Diamond Way Press

Fearless Death

Buddhist Wisdom on the Art of Dying

by Lama Ole Nydahl

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How can I help someone who is dying?

With industrialization and the progress of medicine in the nineteenth century, the attention of the West shifted subtly from a dying person to a dying body. Little by little, one discovered life-prolonging methods that were associated with stays in hospitals and unfamiliar nurses. The surroundings became colder, often impersonal, and goal-related. The division of the tasks into various professional branches also changed the relationship with the one who was dying or dead.
(Fearless Death, page 93)

A close relative, trusted friend, or professional terminal caregiver can do a lot to ease the final days or weeks of a dying person. Without dwelling in false hopes of recovery and with unshakeable kindness, the caregiver should gently help the patient come to terms with the inevitable demise of his/her current body. It is also useful to encourage positive reminiscences of the good experiences in life while making peace with any unresolved issues or grudges.

The precious freedom of being able to forgive dissolves the shared bad karma, and difficult beings will come back as friends or will not appear again in a future life. On the other hand, if we keep the grudge, we do not get rid of them and the annoying sandbox games do not end. Even on our deathbed we can still excuse ourselves for our own stupid behavior and express our gratitude toward others. […] Until recently, this was more Buddhist than psychological wisdom, but the latest research on positive psychology confirms that people who generously forgive others and wish them everything good, feel better, despite the suffering that the others have caused. Forgiveness is simply less prickly than revenge and anger.
(Fearless Death, page 60)

A serene attitude would also provide a clearer view that mind’s ability to know and understand does not terminate with the death of the body, just as a malfunctioning radio does not imply an end to radio broadcasts.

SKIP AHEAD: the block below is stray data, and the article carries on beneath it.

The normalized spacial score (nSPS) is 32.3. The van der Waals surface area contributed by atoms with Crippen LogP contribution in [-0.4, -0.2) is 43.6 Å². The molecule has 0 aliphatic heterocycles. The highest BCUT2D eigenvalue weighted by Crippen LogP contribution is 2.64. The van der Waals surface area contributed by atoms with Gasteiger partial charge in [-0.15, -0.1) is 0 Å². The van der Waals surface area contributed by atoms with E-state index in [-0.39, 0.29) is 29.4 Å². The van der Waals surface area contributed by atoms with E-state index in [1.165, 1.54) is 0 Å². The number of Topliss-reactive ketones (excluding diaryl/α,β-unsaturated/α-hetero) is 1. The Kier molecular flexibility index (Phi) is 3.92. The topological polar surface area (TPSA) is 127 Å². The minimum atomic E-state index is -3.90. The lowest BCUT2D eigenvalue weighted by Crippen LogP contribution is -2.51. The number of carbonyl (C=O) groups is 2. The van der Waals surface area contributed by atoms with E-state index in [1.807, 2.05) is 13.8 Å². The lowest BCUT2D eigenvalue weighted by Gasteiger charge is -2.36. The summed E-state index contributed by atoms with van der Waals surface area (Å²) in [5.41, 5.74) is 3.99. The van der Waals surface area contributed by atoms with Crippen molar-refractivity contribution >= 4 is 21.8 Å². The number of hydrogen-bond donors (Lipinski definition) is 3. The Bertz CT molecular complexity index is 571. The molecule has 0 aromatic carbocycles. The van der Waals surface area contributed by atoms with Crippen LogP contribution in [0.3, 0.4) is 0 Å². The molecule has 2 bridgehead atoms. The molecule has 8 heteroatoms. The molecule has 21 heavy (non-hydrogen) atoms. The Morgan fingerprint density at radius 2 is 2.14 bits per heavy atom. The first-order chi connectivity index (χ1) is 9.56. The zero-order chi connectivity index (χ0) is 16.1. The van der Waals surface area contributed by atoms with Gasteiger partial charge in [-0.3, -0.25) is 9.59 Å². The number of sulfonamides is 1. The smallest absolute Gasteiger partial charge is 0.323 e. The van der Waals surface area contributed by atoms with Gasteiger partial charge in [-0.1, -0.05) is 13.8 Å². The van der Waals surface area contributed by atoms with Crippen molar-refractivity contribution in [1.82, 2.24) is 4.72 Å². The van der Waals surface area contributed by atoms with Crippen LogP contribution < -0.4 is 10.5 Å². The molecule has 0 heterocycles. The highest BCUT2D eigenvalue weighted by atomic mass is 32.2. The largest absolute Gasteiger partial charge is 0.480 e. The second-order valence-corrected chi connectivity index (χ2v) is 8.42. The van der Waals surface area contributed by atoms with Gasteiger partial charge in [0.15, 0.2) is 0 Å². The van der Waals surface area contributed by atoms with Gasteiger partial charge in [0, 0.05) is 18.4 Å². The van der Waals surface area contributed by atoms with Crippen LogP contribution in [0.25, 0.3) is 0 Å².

The various radio programs are still running, but the receiver (the body) only manages to pass on some scratchy sounds to the world. But, at the same time, mind itself is like timeless space which, all-encompassing and unchanging, generates everything. It cannot die or disappear, because it neither had come to be nor was composed of anything. What one sees as decaying and dying is only the body and one clings strongly to it until death. If, as a companion of a beloved wonderful person, one knows that nothing can be lost and that, after maturation in the intermediate state, the tendencies accumulated in the store consciousness of mind will appear again in the next life, one can relax.
(Fearless Death, page 94)
If one is able, at least conceptually, to see the process of dying like changing one’s clothes, it becomes easier for everybody.
(Fearless Death, page 95)

The alleviation of fear is one of the most generous gifts we can give to anyone. It the dying person is open to Buddhist teachings, an even greater gift would be the informed guidance into the final phase of life in order to take advantage of the unique opportunity this experience presents for the recognition of one’s indestructible true nature. Imagining a magnificent red Buddha form above the head, listening to mantras like OM AMI DEWA HRIH, and recalling the wisdom of the teachings and the kindness of the teachers would transform the dying experience into a triumphal victory.

With a guided meditation one can help the dying person to adjust mind again to what is essential. With this, one succeeds in finding space and freedom in one’s own consciousness again.
(Fearless Death, page 107)

An entire chapter of Fearless Death is devoted to detailed practical advice for terminal caregivers, extending also to the after-death aspects and to the management of grief and mourning.

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